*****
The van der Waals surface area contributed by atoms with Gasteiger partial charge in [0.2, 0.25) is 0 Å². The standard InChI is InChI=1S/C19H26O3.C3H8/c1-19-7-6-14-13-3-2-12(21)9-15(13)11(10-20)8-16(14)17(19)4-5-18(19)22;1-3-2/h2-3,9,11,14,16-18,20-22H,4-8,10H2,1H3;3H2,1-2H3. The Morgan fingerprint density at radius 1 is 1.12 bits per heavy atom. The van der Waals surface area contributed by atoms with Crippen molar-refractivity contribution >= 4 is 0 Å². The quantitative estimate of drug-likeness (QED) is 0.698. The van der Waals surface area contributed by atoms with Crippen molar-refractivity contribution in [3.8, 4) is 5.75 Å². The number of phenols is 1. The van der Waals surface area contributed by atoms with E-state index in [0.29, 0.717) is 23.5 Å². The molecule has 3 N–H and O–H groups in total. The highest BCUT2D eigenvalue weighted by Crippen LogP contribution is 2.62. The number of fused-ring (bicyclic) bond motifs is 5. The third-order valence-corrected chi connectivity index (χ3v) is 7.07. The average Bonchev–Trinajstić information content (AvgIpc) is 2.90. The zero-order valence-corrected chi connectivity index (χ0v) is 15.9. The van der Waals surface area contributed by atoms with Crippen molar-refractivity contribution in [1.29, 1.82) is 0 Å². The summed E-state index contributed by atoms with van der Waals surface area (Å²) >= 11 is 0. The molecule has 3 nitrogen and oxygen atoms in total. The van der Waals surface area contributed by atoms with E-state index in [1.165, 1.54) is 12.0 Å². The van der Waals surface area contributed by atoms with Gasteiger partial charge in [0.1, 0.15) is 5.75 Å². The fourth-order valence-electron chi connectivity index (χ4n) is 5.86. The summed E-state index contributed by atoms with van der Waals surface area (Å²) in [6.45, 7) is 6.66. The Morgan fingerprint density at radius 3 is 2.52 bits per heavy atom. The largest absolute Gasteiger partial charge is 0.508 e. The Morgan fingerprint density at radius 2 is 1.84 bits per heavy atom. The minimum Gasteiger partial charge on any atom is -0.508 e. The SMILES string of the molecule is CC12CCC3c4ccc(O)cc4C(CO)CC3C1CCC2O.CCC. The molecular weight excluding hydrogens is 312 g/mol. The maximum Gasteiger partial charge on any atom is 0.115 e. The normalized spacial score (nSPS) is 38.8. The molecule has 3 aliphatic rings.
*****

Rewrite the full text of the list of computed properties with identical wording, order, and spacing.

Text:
The van der Waals surface area contributed by atoms with Gasteiger partial charge in [0.2, 0.25) is 0 Å². The standard InChI is InChI=1S/C19H26O3.C3H8/c1-19-7-6-14-13-3-2-12(21)9-15(13)11(10-20)8-16(14)17(19)4-5-18(19)22;1-3-2/h2-3,9,11,14,16-18,20-22H,4-8,10H2,1H3;3H2,1-2H3. The Morgan fingerprint density at radius 1 is 1.12 bits per heavy atom. The van der Waals surface area contributed by atoms with Crippen molar-refractivity contribution >= 4 is 0 Å². The quantitative estimate of drug-likeness (QED) is 0.698. The van der Waals surface area contributed by atoms with Crippen molar-refractivity contribution in [3.8, 4) is 5.75 Å². The number of phenols is 1. The van der Waals surface area contributed by atoms with E-state index in [0.29, 0.717) is 23.5 Å². The molecule has 3 N–H and O–H groups in total. The highest BCUT2D eigenvalue weighted by Crippen LogP contribution is 2.62. The number of fused-ring (bicyclic) bond motifs is 5. The third-order valence-corrected chi connectivity index (χ3v) is 7.07. The average Bonchev–Trinajstić information content (AvgIpc) is 2.90. The zero-order valence-corrected chi connectivity index (χ0v) is 15.9. The van der Waals surface area contributed by atoms with Crippen molar-refractivity contribution in [1.29, 1.82) is 0 Å². The summed E-state index contributed by atoms with van der Waals surface area (Å²) >= 11 is 0. The molecule has 3 nitrogen and oxygen atoms in total. The van der Waals surface area contributed by atoms with E-state index in [1.165, 1.54) is 12.0 Å². The van der Waals surface area contributed by atoms with Gasteiger partial charge in [0.1, 0.15) is 5.75 Å². The fourth-order valence-electron chi connectivity index (χ4n) is 5.86. The summed E-state index contributed by atoms with van der Waals surface area (Å²) in [6.45, 7) is 6.66. The Morgan fingerprint density at radius 3 is 2.52 bits per heavy atom. The largest absolute Gasteiger partial charge is 0.508 e. The Morgan fingerprint density at radius 2 is 1.84 bits per heavy atom. The minimum Gasteiger partial charge on any atom is -0.508 e. The SMILES string of the molecule is CC12CCC3c4ccc(O)cc4C(CO)CC3C1CCC2O.CCC. The molecular weight excluding hydrogens is 312 g/mol. The maximum Gasteiger partial charge on any atom is 0.115 e. The normalized spacial score (nSPS) is 38.8. The molecule has 3 aliphatic rings.